3. Dyspraxia is a neurological condition characterized by a marked difficulty in carrying out routine tasks involving balance, fine-motor control, and kinesthetic coordination. Problems with short term memory and organization are typical of dyspraxics. This is most common in dyslexics who also have attention deficit disorder.
  4. Verbal dyspraxia is a neurological condition characterized by marked difficulty in the use of speech sounds, which is the result of an immaturity in the speech production area of the brain.
  5. Dysgraphia is a disorder which expresses itself primarily during writing or typing, although in some cases it may also affect eye-hand coordination in such direction or sequence oriented processes as tying knots or carrying out a repetitive task. Dysgraphia is distinct from Dyspraxia in that the person may have the word to be written or the proper order of steps in mind clearly, but carries the sequence out in the wrong order.
  6. Dyscalculia is a neurological condition characterized by a problem with learning fundamentals and one or more of the basic numerical skills. Often people with this condition can understand very complex mathematical concepts and principles but have difficulty processing formulas and even basic addition and subtraction.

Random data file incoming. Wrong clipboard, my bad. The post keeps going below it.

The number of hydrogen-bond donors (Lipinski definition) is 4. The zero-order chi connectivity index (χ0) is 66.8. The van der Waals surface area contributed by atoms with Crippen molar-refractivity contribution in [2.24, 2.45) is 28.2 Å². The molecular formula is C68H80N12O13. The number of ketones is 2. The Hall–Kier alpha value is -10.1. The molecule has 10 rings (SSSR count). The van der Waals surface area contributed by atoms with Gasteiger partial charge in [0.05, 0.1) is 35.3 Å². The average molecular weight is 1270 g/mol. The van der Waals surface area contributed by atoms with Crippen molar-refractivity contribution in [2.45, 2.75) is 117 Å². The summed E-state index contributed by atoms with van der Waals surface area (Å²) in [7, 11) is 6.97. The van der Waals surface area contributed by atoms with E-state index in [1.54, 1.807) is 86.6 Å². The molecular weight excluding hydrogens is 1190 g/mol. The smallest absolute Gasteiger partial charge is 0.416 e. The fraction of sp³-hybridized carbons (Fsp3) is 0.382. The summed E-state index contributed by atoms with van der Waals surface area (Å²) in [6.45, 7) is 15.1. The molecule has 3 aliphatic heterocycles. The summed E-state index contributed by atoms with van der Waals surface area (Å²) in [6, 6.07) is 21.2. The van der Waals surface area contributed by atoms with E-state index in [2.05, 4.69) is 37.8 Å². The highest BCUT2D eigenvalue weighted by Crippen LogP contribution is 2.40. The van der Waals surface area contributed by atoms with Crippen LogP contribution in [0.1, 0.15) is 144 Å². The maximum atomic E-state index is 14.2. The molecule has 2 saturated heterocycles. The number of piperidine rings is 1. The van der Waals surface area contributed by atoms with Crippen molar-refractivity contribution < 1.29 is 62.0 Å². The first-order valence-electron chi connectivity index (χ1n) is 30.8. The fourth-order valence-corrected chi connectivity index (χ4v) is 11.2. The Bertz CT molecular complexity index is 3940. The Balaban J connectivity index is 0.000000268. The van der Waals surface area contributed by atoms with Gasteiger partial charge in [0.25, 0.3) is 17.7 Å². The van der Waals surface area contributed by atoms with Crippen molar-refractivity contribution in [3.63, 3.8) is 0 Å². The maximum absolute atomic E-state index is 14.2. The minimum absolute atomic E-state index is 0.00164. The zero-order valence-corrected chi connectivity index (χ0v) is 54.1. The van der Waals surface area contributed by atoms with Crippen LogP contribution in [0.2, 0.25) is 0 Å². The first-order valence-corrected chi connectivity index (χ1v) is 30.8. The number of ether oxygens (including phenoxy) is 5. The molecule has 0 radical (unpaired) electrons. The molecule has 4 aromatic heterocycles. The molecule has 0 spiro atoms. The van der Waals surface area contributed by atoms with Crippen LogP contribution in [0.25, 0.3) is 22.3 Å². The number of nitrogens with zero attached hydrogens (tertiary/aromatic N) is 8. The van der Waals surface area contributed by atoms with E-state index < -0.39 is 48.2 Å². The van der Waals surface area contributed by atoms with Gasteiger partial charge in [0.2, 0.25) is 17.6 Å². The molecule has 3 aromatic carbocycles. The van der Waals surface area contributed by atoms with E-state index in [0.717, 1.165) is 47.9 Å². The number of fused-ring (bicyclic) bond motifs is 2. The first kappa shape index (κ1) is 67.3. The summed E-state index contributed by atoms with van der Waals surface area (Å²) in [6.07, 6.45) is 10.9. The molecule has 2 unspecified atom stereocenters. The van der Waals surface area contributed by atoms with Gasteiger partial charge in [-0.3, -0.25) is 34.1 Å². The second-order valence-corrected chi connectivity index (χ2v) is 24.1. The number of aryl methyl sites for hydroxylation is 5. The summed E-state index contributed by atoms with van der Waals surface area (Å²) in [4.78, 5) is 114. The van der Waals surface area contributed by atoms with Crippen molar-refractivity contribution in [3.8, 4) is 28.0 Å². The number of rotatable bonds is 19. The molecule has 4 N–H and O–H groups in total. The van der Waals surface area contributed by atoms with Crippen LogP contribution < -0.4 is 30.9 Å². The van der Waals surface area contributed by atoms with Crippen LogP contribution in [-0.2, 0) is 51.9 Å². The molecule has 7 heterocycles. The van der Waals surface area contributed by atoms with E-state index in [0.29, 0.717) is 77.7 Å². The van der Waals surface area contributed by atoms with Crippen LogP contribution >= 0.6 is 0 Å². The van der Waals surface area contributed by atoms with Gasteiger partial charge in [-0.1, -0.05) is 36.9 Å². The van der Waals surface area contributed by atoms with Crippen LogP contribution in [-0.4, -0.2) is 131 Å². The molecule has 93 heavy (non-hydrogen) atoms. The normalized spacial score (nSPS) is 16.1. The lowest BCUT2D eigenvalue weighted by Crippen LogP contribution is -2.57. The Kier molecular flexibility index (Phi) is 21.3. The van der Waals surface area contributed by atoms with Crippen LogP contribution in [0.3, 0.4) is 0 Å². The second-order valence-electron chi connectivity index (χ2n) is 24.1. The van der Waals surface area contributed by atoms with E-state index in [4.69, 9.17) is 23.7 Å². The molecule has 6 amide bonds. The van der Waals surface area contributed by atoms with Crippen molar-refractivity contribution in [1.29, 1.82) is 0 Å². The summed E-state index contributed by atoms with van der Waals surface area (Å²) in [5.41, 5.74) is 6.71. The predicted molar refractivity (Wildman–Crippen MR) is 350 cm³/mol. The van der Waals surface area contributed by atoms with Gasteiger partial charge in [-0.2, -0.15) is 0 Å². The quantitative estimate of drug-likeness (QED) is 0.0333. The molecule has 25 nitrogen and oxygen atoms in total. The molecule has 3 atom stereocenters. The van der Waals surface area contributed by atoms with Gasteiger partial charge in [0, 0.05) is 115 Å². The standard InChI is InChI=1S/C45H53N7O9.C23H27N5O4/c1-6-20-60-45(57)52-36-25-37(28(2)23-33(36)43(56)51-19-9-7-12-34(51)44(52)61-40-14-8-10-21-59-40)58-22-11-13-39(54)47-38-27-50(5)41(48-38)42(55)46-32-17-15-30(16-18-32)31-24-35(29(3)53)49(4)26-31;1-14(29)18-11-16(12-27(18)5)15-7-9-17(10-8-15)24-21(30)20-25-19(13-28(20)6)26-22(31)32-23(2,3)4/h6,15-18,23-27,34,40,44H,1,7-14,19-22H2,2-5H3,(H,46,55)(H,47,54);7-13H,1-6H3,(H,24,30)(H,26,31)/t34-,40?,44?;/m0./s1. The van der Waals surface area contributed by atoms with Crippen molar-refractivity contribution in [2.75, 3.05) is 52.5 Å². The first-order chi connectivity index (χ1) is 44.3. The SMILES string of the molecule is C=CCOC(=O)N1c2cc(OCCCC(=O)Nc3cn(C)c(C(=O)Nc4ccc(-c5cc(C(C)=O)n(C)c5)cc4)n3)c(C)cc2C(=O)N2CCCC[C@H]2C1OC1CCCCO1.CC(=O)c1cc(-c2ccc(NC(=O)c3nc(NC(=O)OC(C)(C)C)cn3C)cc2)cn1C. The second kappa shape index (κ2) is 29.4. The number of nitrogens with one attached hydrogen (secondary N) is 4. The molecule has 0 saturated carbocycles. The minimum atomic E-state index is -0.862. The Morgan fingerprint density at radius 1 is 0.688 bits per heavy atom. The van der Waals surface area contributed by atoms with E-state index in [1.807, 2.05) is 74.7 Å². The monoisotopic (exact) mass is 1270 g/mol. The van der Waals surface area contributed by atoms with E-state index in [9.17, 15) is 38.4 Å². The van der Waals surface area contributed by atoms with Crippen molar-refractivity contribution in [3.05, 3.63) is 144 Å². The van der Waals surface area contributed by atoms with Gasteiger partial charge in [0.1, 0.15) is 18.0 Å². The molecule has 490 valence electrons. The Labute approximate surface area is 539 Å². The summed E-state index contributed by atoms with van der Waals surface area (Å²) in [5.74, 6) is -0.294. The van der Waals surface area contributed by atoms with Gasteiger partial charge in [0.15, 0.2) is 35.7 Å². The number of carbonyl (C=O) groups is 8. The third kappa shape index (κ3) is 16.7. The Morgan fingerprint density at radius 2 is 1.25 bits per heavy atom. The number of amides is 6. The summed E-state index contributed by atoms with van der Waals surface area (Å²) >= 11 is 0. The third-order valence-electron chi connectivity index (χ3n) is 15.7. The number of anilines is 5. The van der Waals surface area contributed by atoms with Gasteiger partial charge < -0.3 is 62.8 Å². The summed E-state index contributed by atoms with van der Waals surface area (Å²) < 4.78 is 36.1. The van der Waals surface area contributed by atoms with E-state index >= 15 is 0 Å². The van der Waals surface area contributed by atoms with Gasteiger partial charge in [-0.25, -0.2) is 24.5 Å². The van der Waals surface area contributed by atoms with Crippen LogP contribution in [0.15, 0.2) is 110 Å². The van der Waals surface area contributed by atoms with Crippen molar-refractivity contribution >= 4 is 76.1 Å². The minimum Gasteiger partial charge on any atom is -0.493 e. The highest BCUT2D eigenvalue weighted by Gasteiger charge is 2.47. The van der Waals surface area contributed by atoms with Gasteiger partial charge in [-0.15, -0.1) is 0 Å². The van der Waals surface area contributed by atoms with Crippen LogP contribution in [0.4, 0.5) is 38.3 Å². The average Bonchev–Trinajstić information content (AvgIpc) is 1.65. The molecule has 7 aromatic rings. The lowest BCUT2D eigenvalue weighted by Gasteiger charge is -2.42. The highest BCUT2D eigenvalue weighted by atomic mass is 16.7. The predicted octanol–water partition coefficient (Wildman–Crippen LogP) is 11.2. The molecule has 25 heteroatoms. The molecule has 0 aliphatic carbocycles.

7. Scotopic sensitivity syndrome, also known as Irlen Syndrome, is a term used to describe sensitivity to certain wavelengths of light which interfere with proper visual processing. See also Orthoscopics and asfedia.


Strengths of Creative Thinkers *

Many people with learning differences of Dyslexia and ADD are capable of some extraordinary

thinking and can be extremely successful once they learn some coping strategies. This is why

we prefer to call them, more appropriately, Creative Thinkers. Some of the Creative Thinkers

strengths are:

  • Persistence,
  • Concentration,
  • Perception,
  • Vivid imagination,
  • Creativity,
  • Drive and ambition,
  • Curiosity,
  • Thinking in pictures instead of words,
  • Superior reasoning,